What Is Coinbase?
With more than 200 exchanges trading in thousands of cryptocurrencies everyday, it can be difficult for a beginner to know exactly where to start in this market. What separates one exchange platform from the next? Can they all be trusted? Are some better than others?
One exchange that has been around for a while is Coinbase, and as it grows into its seventh year of existence, it is still going strong. In this thorough Coinbase review we’ll look at all the factors that make this exchange one that makes it to your shortlist. And we’ll offer some advice on reasons that you might want to choose this over another exchange (or vice-versa).
Coinbase was founded in 2012 in San Francisco by Fred Ehrsam and Brian Armstrong. Ben Reeves, co-founder of blockchain.info also helped found Coinbase, but quickly left the team after a difference in opinion about how the exchange’s wallet should function.
By 2014, Coinbase already had 1 million users. It continued to receive multi-million dollar investments and brokered deals with well-known companies like Dell and Dish Network to help them accept bitcoin payments from customers.
Today, Coinbase has more than 13 million users operating in 32 countries around the world. It has remained a steady contender in the crypto exchange marketplace due to its ability to provide faster trades and facilitate fiat currency transfers.
Trading on Coinbase
Trading on Coinbase is easy, though setting up your account does require a few more steps than some other exchanges.
You’ll either have to verify a few small transactions to your bank account (which can take a few days to go through) or you’ll have to upload a screenshot of your credit card. All new accounts also require photo ID verification. While these additional steps may seem like a hassle, in the end they are for your protection.
Once your account is established and verified, though, trading is very simple. Just choose the tab you want (buy or sell), and then select your desired cryptocurrency. Pick a payment method, enter the amount you want to trade, and hit the button to initiate your trade.
Trading on Coinbase is subject to limits. Most customers can trade up to $25,000 per day by using bank account transactions. This limit can even be raised by enabling wire transactions, which are unlimited. Credit card transactions are more limited (due to the increased chance of fraud), but still have limits that are reasonable for any small time trader. More serious investors will want to use one of the other methods.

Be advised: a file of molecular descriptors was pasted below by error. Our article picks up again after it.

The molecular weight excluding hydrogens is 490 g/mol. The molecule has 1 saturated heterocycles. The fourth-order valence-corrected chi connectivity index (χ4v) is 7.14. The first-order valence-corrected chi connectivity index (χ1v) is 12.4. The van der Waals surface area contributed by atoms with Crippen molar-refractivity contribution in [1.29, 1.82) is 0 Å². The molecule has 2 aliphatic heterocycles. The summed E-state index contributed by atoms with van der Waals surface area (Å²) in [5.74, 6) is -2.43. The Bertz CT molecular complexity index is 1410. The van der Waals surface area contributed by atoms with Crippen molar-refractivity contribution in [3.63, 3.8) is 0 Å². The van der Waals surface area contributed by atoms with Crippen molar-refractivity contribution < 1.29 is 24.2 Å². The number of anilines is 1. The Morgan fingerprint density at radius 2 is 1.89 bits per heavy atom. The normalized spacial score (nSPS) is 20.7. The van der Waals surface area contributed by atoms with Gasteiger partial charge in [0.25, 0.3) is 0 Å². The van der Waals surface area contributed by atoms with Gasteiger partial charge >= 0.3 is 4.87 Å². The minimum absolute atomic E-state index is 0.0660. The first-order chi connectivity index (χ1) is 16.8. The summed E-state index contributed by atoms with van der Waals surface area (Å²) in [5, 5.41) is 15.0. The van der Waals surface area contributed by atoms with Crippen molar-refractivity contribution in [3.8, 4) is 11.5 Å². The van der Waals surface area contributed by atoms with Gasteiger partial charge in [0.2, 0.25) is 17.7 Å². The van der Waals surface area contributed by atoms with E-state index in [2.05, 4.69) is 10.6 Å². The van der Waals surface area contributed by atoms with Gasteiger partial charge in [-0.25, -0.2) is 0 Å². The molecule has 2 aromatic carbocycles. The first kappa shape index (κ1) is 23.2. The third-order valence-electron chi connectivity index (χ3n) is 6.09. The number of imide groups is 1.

Fees on Coinbase
|Coinbase Buy & Sell||Fees|
|$0 - $10||$0.99|
|$10 - $25||$1.49|
|$25 - $50||$1.99|
Coinbase credit card & debit card fee
|Coinbase credit card fees|
One of the turnoffs of Coinbase is its confusing fee structure. In fact, their support article in which they outline fees and pricing is more than a thousand words long! We’ll try to summarize the most important points below:
There are no fees for depositing into your Coinbase account.
Every buy/sell transaction includes fee that is the greater of (1) the flat fee outlined on the table below or (2) a variable percentage based on region and payment type. The variable percentage fees range from 1.49% to 3.99%.
An important point to note is that fees are applied to the value of the crypto exchange you are trading in. So, if you are buying $100 worth of BTC and are subject to a $2.99 fee, you are actually only receiving $97.01 in BTC.
While Coinbase doesn’t support as many cryptos as some other exchanges, it still boasts a pretty big list. Some options are only available on Coinbase Pro or Coinbase Prime, two advanced exchanges operated by the same company.
Here is a list of all of the coins currently supported on Coinbase in the U.S.:
- BAT – Basic Attention Token
- BTC – Bitcoin
- BCH – Bitcoin Cash
- ETH – Ethereum
- ETC – Ethereum Classic
- LTC – Litecoin
- USDC – US Dollar Coin
- XRP – Ripple
- ZEC – Z Cash
- ZRX – 0x Protocol
- LINK – ChainLink
- DAI – Dai coin
- XLM – Stellar Lumens
- REP – Augur
- EOS – EOS
Coinbase has adequate customer support. With email support and an expansive knowledge base of FAQs, you’ll be able to get the information you need. There are complaints that email support can be a little slow (with some tickets not getting a response for as much as 72 hours). However, they do offer phone support for anyone seeking immediate help.
No one wants to trust their cryptocurrency with an insecure exchange. So where does Coinbase stand? Is Coinbase safe?
Actually, it’s about one of the most secure platforms you can find to exchange cryptocurrency on. Since it is headquartered in the U.S., Coinbase has to adhere to stringent state and federal regulations regarding financial information security. It’s even received investments from big name organizations like the Bank of Tokyo. If another financial institution can trust the security of Coinbase, users should be able to as well.
Coinbase is also very open about the security measures it takes. According to their website, 98% of all customer funds are stored offline and that the remaining funds are insured. This means that even if a cyber attack did threaten the money of users, they would be compensated for any loss.
Pros of Coinbase
- Accepts fiat currency
- Fast transactions
- Secure and transparent
Well-established, U.S. based company
- Phone and email support
Cons of Coinbase
- ID verification required for all accounts
- Only deals in most common crypto currencies
- Confusing fee structure
Coinbase has persisted in the crypto exchange world since 2012 for a reason. Users love the intuitive platform and the ease of making transactions in fiat currency. It is a perfect exchange for beginners who want to start trading without a lot of experience with acquiring cryptocurrencies ahead of time.
While it might not allow you to trade in the obscure or up-and-coming coins, Coinbase is still a simple solution for anyone looking to get started in the crypto market.